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To Mongolia and beyond

Posted on 2nd May 2007. No Comment

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Even ‘Top Gear’ would be proud of Peter Singlehurst’s adventure through the mountain roads of Kyrgyzstan…

fools r us | you spanner | chuddy, anyone?

Fools R Us
In an effort to do something a little more original than inter-rail around Europe last summer, my roommate and I decided to drive to Mongolia. Just to make life a bit more interesting, we also decided to take the scenic route; oh, and we did it all in a crap car.

And so on the 22nd of July, we set out with a group of other like-minded fools for what must the greatest road trip in the world. Our route was to take us though eastern Europe, Turkey, Iran, Turkmenistan, Uzbekistan, Kyrgyzstan, Kazakhstan, Russia, and Mongolia. We drove my grandmother’s 1991 Ford Fiesta van, affectionately named Megan. Megan was in no uncertain terms an absolute tank. Despite initial teething problems (namely breaking down 500m from the start line), our faithful steed carried us 10,000 miles to Ulaanbaatar, and even carried out a major rescue operation in the process.

On entering Kyrgyzstan, we decided that the rally hadn’t been challenging us enough. Despite negotiating continental sized potholes, the rally had yet to deliver serious off-roading. There is one main road which heads north through Kyrgyzstan, but coming off it, we spotted a little road which weaved though the mountains for some 200 miles before rejoining another main road. As we crossed into Kyrgyzstan, we asked a border guard if he knew anything of this road and whether he thought our cars would make it. He simply burst out laughing. He didn’t really need to say anything else. And perhaps we should have listened to him, but two days later, we found ourselves leaving the safety of the tarmac and heading into the mountains on a dirt track.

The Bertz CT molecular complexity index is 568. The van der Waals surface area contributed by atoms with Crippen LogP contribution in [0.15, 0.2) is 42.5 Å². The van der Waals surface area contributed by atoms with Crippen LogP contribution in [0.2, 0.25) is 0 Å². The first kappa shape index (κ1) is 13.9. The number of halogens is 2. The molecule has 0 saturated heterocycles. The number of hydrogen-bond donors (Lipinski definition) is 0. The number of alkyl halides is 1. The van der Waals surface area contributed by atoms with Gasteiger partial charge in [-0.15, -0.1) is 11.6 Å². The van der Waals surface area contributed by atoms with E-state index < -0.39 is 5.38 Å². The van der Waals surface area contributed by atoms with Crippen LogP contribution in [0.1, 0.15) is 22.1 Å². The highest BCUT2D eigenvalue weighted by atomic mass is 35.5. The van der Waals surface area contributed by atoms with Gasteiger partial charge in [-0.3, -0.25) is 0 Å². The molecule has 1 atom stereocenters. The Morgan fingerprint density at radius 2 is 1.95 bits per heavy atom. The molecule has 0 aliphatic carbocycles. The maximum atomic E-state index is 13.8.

You spanner
At first the going was tough but bearable. The scenery was spectacular. The mountains were covered in grass and a wide shallow river flowed next to the road, carrying icy water from the glaciers above us. We plodded on for a day, heading steadily uphill towards the Karakol pass, after which we would be heading back down. It was trying to cross the river on the second day, just short of the pass, which caused us so many problems. We found a suitable crossing and managed to get our car though, but the other team we were with fared less well. Their car cut out half way though the river and we had to push it to the bank. On cutting out, water had been sucked into the engine. We spent the whole of the day trying to get it started, but armed with no mechanical knowledge and a couple of spanners, our chances were always slim.

And so as night fell, we realized that we were going to have to abandon their car and turn round. The only problem being that Megan was a van. There were only two seats, and there were four of us. We polished off a bottle of whisky which had we intended to use as a bribe at some point, but desperate times had called for desperate measures. And so we spent the night on the mountain, surrounded by glaciers, and in the morning awoke to find ice on the inside of our tent. We negotiated a final crossing of the river and headed back down the mountain, with three people crammed in the front, and one person sitting atop the roof.

Chuddy, anyone?
We drove all morning, and at about lunchtime realized that we were running out of fuel fast. We had a look over the car, only to find that we had knocked a hole in our fuel tank. This was not good news. We were still forty miles from the nearest inhabited place. So we set about fixing it in true Mongol Rally style. We each took a whole pack of chewing gum, chewed until it was the right consistency, and then tried to plug the gap. Now if you ever find yourself in a similar circumstance, my advice would be to not use chewing gum; as it turns out, it’s soluble in petrol. In minutes it was a gooey white mess, but never fear, we had duck tape. So four packs of chewing gum later, and half a role of duck tape, we had stemmed the flow, with just about enough petrol to get us back to civilization.

On entering the town we located a mechanic. He looked at our mend, disapprovingly muttered something in Russian, got under the car, removed the mess, and plugged the hole with a tiny piece of soap. That bit of soap held for another 3000 miles and got us all the way to Mongolia! Later that day we pressed on to the capital Bishkek, leaving the other team to rescue their car from the mountain side, which incredibly they managed, and only arrived in Mongolia a week after us…

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